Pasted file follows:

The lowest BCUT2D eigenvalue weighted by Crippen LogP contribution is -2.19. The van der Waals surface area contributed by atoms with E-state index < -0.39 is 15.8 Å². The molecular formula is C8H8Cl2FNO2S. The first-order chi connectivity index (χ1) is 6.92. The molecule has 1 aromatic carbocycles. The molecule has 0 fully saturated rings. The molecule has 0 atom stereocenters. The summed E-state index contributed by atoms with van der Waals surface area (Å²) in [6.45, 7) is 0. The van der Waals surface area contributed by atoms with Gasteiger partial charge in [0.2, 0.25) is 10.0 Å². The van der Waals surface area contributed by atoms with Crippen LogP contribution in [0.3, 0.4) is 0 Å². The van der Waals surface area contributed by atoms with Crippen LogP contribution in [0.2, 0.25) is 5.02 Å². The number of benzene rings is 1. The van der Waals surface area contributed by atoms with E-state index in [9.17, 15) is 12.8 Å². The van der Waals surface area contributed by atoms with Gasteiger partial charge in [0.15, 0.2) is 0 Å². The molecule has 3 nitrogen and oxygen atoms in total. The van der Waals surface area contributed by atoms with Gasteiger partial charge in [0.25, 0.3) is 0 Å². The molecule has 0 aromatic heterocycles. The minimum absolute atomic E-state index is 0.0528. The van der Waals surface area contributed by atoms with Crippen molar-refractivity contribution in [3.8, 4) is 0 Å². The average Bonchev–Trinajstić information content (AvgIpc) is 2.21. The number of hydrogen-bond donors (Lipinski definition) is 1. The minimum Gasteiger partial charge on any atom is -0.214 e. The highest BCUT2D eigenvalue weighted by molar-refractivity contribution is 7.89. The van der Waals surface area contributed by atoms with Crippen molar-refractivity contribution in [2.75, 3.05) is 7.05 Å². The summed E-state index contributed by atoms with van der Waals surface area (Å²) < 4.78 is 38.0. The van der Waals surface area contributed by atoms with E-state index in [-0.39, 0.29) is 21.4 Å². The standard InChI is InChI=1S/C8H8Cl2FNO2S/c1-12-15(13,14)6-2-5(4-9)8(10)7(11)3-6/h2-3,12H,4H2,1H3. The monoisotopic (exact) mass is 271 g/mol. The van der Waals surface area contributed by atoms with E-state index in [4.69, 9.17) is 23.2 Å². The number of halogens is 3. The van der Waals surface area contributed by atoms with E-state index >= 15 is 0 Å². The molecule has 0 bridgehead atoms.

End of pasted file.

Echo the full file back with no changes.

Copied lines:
The lowest BCUT2D eigenvalue weighted by Crippen LogP contribution is -2.19. The van der Waals surface area contributed by atoms with E-state index < -0.39 is 15.8 Å². The molecular formula is C8H8Cl2FNO2S. The first-order chi connectivity index (χ1) is 6.92. The molecule has 1 aromatic carbocycles. The molecule has 0 fully saturated rings. The molecule has 0 atom stereocenters. The summed E-state index contributed by atoms with van der Waals surface area (Å²) in [6.45, 7) is 0. The van der Waals surface area contributed by atoms with Gasteiger partial charge in [0.2, 0.25) is 10.0 Å². The van der Waals surface area contributed by atoms with Crippen LogP contribution in [0.3, 0.4) is 0 Å². The van der Waals surface area contributed by atoms with Crippen LogP contribution in [0.2, 0.25) is 5.02 Å². The number of benzene rings is 1. The van der Waals surface area contributed by atoms with E-state index in [9.17, 15) is 12.8 Å². The van der Waals surface area contributed by atoms with Gasteiger partial charge in [0.15, 0.2) is 0 Å². The molecule has 3 nitrogen and oxygen atoms in total. The van der Waals surface area contributed by atoms with Gasteiger partial charge in [0.25, 0.3) is 0 Å². The molecule has 0 aromatic heterocycles. The minimum absolute atomic E-state index is 0.0528. The van der Waals surface area contributed by atoms with Crippen molar-refractivity contribution in [3.8, 4) is 0 Å². The average Bonchev–Trinajstić information content (AvgIpc) is 2.21. The number of hydrogen-bond donors (Lipinski definition) is 1. The minimum Gasteiger partial charge on any atom is -0.214 e. The highest BCUT2D eigenvalue weighted by molar-refractivity contribution is 7.89. The van der Waals surface area contributed by atoms with Crippen molar-refractivity contribution in [2.75, 3.05) is 7.05 Å². The summed E-state index contributed by atoms with van der Waals surface area (Å²) < 4.78 is 38.0. The van der Waals surface area contributed by atoms with E-state index in [-0.39, 0.29) is 21.4 Å². The standard InChI is InChI=1S/C8H8Cl2FNO2S/c1-12-15(13,14)6-2-5(4-9)8(10)7(11)3-6/h2-3,12H,4H2,1H3. The monoisotopic (exact) mass is 271 g/mol. The van der Waals surface area contributed by atoms with E-state index in [4.69, 9.17) is 23.2 Å². The number of halogens is 3. The van der Waals surface area contributed by atoms with E-state index >= 15 is 0 Å². The molecule has 0 bridgehead atoms.